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Blog: Britain has long been a statist society; can it cope without the strong state?

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  • Cities
  • Communities
  • Criminal justice
  • Institutional reform
  • Localism

Much of our time in the RSA is spent working with a variety of public services at local, regional and national level. A relentless experience has been the degree to which services feel a sense of helplessness amidst a series of changes. It is easy to simply put this at the door of austerity, and we should not duck the fact that austerity is making adaptation to external demands harder, but the challenges are broader and deeper than that.

The more we observe and engage- as with have with the Metropolitan Police and through our work in Wiltshire on ‘people-shaped localism’ and through deployment of ‘collective impact’ methods in Suffolk - the more it is becoming clear that the fundamental nature of the British state is changing. This has barely been acknowledged.

There are at least five drivers behind this change: economic, technological, cultural, institutional and ideological. Of course, these impacts are not independent of one another and in combination they are a powerful force. If you are leading a local authority, a health service of some description, an educational institution or a police service you are looking at the future with a sense of trepidation. And the same goes for those who rely on these services – i.e. us. It’s not clear whether the necessary institutional adaptation can be sufficiently rapid. There needs to be a collective acknowledgement of this challenge – it applies prisons as much as the police, education and health.

Britain has been characterised for at least two generations by a statist culture mixed with individualism. We have enjoyed the free market and the asset benefits it brings us (or at least those of us born before 1980) but we also tended to like a strong state in the fields of health, education, crime and justice, and defence. This was the big change brought about by Thatcherism following the collapse of a more collectivist individualism in the 1970s. But given that, once the NHS is taken into account, the UK state is now comparable with that of the US, there is a risk of retaining the statism with the state in absentia.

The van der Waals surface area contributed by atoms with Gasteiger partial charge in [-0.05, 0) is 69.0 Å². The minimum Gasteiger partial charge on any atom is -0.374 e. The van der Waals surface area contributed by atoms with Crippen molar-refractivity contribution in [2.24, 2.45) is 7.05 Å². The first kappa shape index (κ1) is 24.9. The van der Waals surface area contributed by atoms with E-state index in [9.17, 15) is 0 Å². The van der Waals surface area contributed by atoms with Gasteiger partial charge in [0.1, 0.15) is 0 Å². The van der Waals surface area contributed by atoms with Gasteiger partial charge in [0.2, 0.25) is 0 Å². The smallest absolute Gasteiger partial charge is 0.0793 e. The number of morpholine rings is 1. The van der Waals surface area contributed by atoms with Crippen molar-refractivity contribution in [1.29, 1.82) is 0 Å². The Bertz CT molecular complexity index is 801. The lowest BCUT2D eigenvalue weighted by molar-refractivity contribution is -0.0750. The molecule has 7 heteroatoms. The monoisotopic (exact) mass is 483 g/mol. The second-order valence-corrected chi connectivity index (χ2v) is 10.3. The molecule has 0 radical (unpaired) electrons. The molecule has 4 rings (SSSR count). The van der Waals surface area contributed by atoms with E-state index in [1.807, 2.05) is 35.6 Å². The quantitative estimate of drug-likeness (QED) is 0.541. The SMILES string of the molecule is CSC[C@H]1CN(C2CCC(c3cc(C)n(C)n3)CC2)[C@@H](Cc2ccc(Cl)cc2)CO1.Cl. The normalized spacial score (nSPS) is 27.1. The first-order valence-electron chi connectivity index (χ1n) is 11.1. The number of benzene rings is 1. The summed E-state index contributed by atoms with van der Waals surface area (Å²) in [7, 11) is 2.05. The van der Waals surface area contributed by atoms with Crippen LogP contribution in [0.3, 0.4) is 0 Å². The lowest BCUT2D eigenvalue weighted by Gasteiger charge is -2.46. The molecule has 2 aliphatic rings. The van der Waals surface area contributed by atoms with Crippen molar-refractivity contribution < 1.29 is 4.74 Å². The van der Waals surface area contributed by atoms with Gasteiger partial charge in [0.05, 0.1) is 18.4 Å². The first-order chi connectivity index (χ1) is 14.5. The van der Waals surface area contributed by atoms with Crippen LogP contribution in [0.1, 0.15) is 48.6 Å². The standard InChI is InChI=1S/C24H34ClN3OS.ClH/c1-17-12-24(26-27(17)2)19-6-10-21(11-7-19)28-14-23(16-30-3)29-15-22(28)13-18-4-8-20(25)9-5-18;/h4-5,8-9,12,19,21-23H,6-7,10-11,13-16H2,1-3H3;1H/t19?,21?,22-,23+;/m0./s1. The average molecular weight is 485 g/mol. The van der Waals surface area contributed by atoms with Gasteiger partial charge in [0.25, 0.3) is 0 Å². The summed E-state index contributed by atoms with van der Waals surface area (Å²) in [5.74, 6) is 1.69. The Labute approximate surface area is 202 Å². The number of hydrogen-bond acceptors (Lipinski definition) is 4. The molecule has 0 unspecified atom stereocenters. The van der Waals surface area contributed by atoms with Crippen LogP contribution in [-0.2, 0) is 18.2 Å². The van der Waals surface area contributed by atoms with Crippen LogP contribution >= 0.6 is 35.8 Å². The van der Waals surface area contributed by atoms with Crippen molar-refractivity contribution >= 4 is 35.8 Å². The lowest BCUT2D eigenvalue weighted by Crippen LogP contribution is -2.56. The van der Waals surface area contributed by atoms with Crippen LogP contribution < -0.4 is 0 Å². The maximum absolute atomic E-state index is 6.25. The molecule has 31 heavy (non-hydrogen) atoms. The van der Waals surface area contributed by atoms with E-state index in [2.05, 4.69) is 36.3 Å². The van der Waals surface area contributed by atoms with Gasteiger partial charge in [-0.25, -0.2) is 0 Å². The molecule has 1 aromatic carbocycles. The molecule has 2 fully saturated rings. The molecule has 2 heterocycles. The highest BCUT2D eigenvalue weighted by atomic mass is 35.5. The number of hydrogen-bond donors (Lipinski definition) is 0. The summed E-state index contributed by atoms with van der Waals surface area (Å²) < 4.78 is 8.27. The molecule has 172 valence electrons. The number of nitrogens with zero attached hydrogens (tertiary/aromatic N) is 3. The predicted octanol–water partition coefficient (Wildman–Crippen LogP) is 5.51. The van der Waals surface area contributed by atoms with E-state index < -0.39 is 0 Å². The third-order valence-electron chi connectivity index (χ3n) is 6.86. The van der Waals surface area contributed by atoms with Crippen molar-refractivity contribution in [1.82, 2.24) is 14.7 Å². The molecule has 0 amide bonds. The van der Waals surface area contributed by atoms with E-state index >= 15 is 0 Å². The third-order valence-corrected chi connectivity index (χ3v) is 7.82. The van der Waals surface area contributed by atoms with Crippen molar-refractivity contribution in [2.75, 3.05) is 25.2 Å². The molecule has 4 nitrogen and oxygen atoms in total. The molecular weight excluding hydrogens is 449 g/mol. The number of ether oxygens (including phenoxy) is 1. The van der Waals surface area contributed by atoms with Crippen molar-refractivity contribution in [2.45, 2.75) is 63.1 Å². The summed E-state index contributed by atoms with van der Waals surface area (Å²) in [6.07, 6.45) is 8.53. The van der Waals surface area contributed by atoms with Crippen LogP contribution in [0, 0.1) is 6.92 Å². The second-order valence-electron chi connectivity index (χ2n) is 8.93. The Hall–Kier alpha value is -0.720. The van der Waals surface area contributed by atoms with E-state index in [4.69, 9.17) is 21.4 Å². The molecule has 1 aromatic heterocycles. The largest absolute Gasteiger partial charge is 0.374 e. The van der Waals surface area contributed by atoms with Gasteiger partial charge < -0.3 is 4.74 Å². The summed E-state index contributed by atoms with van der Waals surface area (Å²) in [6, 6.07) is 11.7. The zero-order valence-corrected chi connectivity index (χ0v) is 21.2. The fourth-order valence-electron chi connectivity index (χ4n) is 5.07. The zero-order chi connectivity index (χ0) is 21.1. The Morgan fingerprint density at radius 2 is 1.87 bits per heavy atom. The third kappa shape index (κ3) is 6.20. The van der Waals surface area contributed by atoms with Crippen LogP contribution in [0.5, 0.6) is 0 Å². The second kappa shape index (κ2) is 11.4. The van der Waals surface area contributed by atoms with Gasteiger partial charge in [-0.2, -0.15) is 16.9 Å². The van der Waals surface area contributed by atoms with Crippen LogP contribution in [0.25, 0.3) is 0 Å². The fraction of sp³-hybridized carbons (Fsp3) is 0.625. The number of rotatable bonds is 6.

Let’s compare this situation with somewhere such as the US. We are talking differences in degree here - for example, the US has an even greater statism in its law enforcement than the UK. But you see a much greater degree of civic individualism in the best US cities (but it is far from uniform). Take somewhere like Pittsburgh and you will see a civic energy, backed by philanthropy and activism around education, neighbourhood planning, and economic regeneration. Pittsburgh has made a transition from an industrial to a post-industrial city as consequence.

The UK has generally relied on the big state to address these issues rather than civic activism, resourcing and energy. In education, regeneration, economic planning and so on, the state that has tended step in to initiate change. However, this Government is radically changing this. It feels like a point of departure: it could go very badly wrong or very right. The reality may well be both.

Austerity is the economic driver of change. Technology interfaces with change by raising the possibility of new forms of finance (crowd-funding, social impact bonds, collective ownership) and new means of collaborating and organising around change. An exclusively state run model is under siege in every significant area of public service delivery. It’s easy to see this as simply privatisation or the state stepping back but it’s potentially more sophisticated than that. The more interesting models of change we are beginning to see seek to bring people more directly into planning or provision. This involves seeing patients as participants in healthcare, learners as self-directed agents in education, or residents as drivers of local change whether in community safety or regeneration. Technology creates a demanding culture as we expect instant response. That will begin to create new demands on representative institutions and services alike. Technology and culture entwine. The mantra ‘people just want good services not loads more choice’ will disintegrate before our eyes.